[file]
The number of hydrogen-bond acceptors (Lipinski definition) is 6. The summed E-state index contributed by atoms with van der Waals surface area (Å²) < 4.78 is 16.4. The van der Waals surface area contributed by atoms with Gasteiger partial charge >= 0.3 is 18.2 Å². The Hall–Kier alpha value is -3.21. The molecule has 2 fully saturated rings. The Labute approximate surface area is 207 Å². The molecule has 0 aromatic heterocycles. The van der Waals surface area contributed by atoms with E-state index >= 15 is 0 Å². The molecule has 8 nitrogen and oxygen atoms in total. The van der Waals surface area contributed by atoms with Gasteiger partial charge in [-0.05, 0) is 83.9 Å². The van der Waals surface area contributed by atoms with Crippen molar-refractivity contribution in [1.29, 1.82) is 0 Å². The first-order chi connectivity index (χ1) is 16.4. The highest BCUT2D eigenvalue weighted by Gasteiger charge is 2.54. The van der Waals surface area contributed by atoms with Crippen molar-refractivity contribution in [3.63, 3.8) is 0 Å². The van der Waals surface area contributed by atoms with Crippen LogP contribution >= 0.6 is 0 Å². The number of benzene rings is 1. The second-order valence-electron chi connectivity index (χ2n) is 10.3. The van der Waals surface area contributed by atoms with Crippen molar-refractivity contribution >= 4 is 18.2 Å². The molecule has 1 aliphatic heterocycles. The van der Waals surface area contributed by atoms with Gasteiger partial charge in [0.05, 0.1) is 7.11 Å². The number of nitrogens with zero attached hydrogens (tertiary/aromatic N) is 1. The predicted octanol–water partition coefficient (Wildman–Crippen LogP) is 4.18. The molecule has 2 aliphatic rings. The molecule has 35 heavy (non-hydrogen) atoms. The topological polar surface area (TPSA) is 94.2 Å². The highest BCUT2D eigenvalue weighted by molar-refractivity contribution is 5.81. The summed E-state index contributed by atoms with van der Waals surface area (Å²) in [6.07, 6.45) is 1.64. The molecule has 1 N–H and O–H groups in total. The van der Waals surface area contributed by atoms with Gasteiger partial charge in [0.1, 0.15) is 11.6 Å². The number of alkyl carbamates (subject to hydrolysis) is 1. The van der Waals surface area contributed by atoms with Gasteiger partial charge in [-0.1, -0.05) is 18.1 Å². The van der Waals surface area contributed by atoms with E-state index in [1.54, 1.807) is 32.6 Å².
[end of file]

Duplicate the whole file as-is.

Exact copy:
The number of hydrogen-bond acceptors (Lipinski definition) is 6. The summed E-state index contributed by atoms with van der Waals surface area (Å²) < 4.78 is 16.4. The van der Waals surface area contributed by atoms with Gasteiger partial charge >= 0.3 is 18.2 Å². The Hall–Kier alpha value is -3.21. The molecule has 2 fully saturated rings. The Labute approximate surface area is 207 Å². The molecule has 0 aromatic heterocycles. The van der Waals surface area contributed by atoms with E-state index >= 15 is 0 Å². The molecule has 8 nitrogen and oxygen atoms in total. The van der Waals surface area contributed by atoms with Gasteiger partial charge in [-0.05, 0) is 83.9 Å². The van der Waals surface area contributed by atoms with Crippen molar-refractivity contribution in [1.29, 1.82) is 0 Å². The first-order chi connectivity index (χ1) is 16.4. The highest BCUT2D eigenvalue weighted by Gasteiger charge is 2.54. The van der Waals surface area contributed by atoms with Crippen molar-refractivity contribution in [3.63, 3.8) is 0 Å². The van der Waals surface area contributed by atoms with Crippen LogP contribution >= 0.6 is 0 Å². The number of benzene rings is 1. The second-order valence-electron chi connectivity index (χ2n) is 10.3. The van der Waals surface area contributed by atoms with Crippen molar-refractivity contribution >= 4 is 18.2 Å². The molecule has 1 aliphatic heterocycles. The van der Waals surface area contributed by atoms with Gasteiger partial charge in [0.05, 0.1) is 7.11 Å². The number of nitrogens with zero attached hydrogens (tertiary/aromatic N) is 1. The predicted octanol–water partition coefficient (Wildman–Crippen LogP) is 4.18. The molecule has 2 aliphatic rings. The molecule has 35 heavy (non-hydrogen) atoms. The topological polar surface area (TPSA) is 94.2 Å². The highest BCUT2D eigenvalue weighted by molar-refractivity contribution is 5.81. The summed E-state index contributed by atoms with van der Waals surface area (Å²) in [6.07, 6.45) is 1.64. The molecule has 1 N–H and O–H groups in total. The van der Waals surface area contributed by atoms with Gasteiger partial charge in [0.1, 0.15) is 11.6 Å². The number of alkyl carbamates (subject to hydrolysis) is 1. The van der Waals surface area contributed by atoms with Gasteiger partial charge in [-0.1, -0.05) is 18.1 Å². The van der Waals surface area contributed by atoms with E-state index in [1.54, 1.807) is 32.6 Å².